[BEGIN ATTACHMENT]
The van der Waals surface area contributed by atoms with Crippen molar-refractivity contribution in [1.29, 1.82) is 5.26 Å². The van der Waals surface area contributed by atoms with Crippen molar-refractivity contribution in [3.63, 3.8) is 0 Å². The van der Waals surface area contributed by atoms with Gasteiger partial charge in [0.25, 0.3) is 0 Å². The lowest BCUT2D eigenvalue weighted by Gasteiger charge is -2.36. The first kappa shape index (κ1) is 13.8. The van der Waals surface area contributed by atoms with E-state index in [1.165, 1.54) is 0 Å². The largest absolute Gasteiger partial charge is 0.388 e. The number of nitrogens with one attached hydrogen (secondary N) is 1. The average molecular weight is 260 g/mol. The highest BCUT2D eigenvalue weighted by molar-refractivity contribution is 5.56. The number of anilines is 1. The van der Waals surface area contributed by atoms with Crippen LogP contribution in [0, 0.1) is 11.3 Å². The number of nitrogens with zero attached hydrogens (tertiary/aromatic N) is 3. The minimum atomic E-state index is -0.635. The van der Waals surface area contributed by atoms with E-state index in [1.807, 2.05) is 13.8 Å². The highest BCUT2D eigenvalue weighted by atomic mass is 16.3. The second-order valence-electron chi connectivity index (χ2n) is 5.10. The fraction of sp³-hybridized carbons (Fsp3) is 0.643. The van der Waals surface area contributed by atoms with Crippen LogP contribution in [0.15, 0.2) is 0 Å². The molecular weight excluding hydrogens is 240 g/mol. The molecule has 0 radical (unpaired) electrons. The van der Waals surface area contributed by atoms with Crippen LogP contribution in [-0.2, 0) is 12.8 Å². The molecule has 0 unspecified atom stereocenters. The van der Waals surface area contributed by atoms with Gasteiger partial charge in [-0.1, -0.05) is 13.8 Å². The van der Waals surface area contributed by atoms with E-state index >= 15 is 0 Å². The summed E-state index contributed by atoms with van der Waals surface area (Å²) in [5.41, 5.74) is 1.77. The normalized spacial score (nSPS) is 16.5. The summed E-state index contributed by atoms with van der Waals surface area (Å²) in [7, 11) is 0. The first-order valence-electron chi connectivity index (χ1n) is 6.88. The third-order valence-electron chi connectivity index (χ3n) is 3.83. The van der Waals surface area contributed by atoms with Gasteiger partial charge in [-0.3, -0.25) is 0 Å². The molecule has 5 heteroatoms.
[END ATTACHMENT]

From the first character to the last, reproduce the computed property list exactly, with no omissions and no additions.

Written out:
The van der Waals surface area contributed by atoms with Crippen molar-refractivity contribution in [1.29, 1.82) is 5.26 Å². The van der Waals surface area contributed by atoms with Crippen molar-refractivity contribution in [3.63, 3.8) is 0 Å². The van der Waals surface area contributed by atoms with Gasteiger partial charge in [0.25, 0.3) is 0 Å². The lowest BCUT2D eigenvalue weighted by Gasteiger charge is -2.36. The first kappa shape index (κ1) is 13.8. The van der Waals surface area contributed by atoms with E-state index in [1.165, 1.54) is 0 Å². The largest absolute Gasteiger partial charge is 0.388 e. The number of nitrogens with one attached hydrogen (secondary N) is 1. The average molecular weight is 260 g/mol. The highest BCUT2D eigenvalue weighted by molar-refractivity contribution is 5.56. The number of anilines is 1. The van der Waals surface area contributed by atoms with Crippen LogP contribution in [0, 0.1) is 11.3 Å². The number of nitrogens with zero attached hydrogens (tertiary/aromatic N) is 3. The minimum atomic E-state index is -0.635. The van der Waals surface area contributed by atoms with E-state index in [1.807, 2.05) is 13.8 Å². The highest BCUT2D eigenvalue weighted by atomic mass is 16.3. The second-order valence-electron chi connectivity index (χ2n) is 5.10. The fraction of sp³-hybridized carbons (Fsp3) is 0.643. The van der Waals surface area contributed by atoms with Crippen LogP contribution in [0.15, 0.2) is 0 Å². The molecular weight excluding hydrogens is 240 g/mol. The molecule has 0 radical (unpaired) electrons. The van der Waals surface area contributed by atoms with Crippen LogP contribution in [-0.2, 0) is 12.8 Å². The molecule has 0 unspecified atom stereocenters. The van der Waals surface area contributed by atoms with Gasteiger partial charge in [-0.1, -0.05) is 13.8 Å². The van der Waals surface area contributed by atoms with E-state index >= 15 is 0 Å². The summed E-state index contributed by atoms with van der Waals surface area (Å²) in [5.41, 5.74) is 1.77. The normalized spacial score (nSPS) is 16.5. The summed E-state index contributed by atoms with van der Waals surface area (Å²) in [7, 11) is 0. The first-order valence-electron chi connectivity index (χ1n) is 6.88. The third-order valence-electron chi connectivity index (χ3n) is 3.83. The van der Waals surface area contributed by atoms with Gasteiger partial charge in [-0.3, -0.25) is 0 Å². The molecule has 5 heteroatoms.